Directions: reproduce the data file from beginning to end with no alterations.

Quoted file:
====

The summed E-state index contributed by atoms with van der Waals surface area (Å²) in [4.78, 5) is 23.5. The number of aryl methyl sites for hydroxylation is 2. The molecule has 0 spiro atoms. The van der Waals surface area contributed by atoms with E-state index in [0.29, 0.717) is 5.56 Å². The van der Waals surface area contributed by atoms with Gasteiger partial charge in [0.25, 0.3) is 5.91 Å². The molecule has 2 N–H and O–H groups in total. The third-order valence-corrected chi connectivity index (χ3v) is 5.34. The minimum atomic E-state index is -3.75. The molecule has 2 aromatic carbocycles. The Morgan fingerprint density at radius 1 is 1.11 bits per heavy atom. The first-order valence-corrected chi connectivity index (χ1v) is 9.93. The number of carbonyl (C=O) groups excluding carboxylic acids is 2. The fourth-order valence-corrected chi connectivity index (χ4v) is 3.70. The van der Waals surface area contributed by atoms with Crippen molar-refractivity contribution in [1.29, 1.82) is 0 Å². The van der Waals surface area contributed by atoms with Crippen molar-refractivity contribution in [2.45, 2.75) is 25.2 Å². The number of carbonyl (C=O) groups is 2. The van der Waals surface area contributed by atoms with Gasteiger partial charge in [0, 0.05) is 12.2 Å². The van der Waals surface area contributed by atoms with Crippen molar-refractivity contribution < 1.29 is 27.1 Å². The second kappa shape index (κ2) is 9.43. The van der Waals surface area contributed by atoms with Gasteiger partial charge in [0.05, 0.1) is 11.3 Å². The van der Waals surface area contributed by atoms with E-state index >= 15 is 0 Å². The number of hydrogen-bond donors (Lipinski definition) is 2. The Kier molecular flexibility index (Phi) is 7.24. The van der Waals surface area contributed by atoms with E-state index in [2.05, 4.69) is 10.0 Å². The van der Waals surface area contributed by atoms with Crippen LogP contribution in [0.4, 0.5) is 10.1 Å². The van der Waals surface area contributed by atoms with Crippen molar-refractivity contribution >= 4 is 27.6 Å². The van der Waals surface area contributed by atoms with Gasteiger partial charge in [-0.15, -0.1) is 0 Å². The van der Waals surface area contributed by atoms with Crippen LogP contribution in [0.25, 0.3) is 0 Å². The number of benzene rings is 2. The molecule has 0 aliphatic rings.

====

The summed E-state index contributed by atoms with van der Waals surface area (Å²) in [4.78, 5) is 23.5. The number of aryl methyl sites for hydroxylation is 2. The molecule has 0 spiro atoms. The van der Waals surface area contributed by atoms with E-state index in [0.29, 0.717) is 5.56 Å². The van der Waals surface area contributed by atoms with Gasteiger partial charge in [0.25, 0.3) is 5.91 Å². The molecule has 2 N–H and O–H groups in total. The third-order valence-corrected chi connectivity index (χ3v) is 5.34. The minimum atomic E-state index is -3.75. The molecule has 2 aromatic carbocycles. The Morgan fingerprint density at radius 1 is 1.11 bits per heavy atom. The first-order valence-corrected chi connectivity index (χ1v) is 9.93. The number of carbonyl (C=O) groups excluding carboxylic acids is 2. The fourth-order valence-corrected chi connectivity index (χ4v) is 3.70. The van der Waals surface area contributed by atoms with Crippen molar-refractivity contribution in [1.29, 1.82) is 0 Å². The van der Waals surface area contributed by atoms with Crippen molar-refractivity contribution in [2.45, 2.75) is 25.2 Å². The number of carbonyl (C=O) groups is 2. The van der Waals surface area contributed by atoms with Gasteiger partial charge in [0, 0.05) is 12.2 Å². The van der Waals surface area contributed by atoms with Crippen molar-refractivity contribution < 1.29 is 27.1 Å². The second kappa shape index (κ2) is 9.43. The van der Waals surface area contributed by atoms with Gasteiger partial charge in [0.05, 0.1) is 11.3 Å². The van der Waals surface area contributed by atoms with E-state index >= 15 is 0 Å². The number of hydrogen-bond donors (Lipinski definition) is 2. The Kier molecular flexibility index (Phi) is 7.24. The van der Waals surface area contributed by atoms with E-state index in [2.05, 4.69) is 10.0 Å². The van der Waals surface area contributed by atoms with Crippen LogP contribution in [0.4, 0.5) is 10.1 Å². The van der Waals surface area contributed by atoms with Crippen molar-refractivity contribution >= 4 is 27.6 Å². The van der Waals surface area contributed by atoms with Gasteiger partial charge in [-0.15, -0.1) is 0 Å². The van der Waals surface area contributed by atoms with Crippen LogP contribution in [0.25, 0.3) is 0 Å². The number of benzene rings is 2. The molecule has 0 aliphatic rings.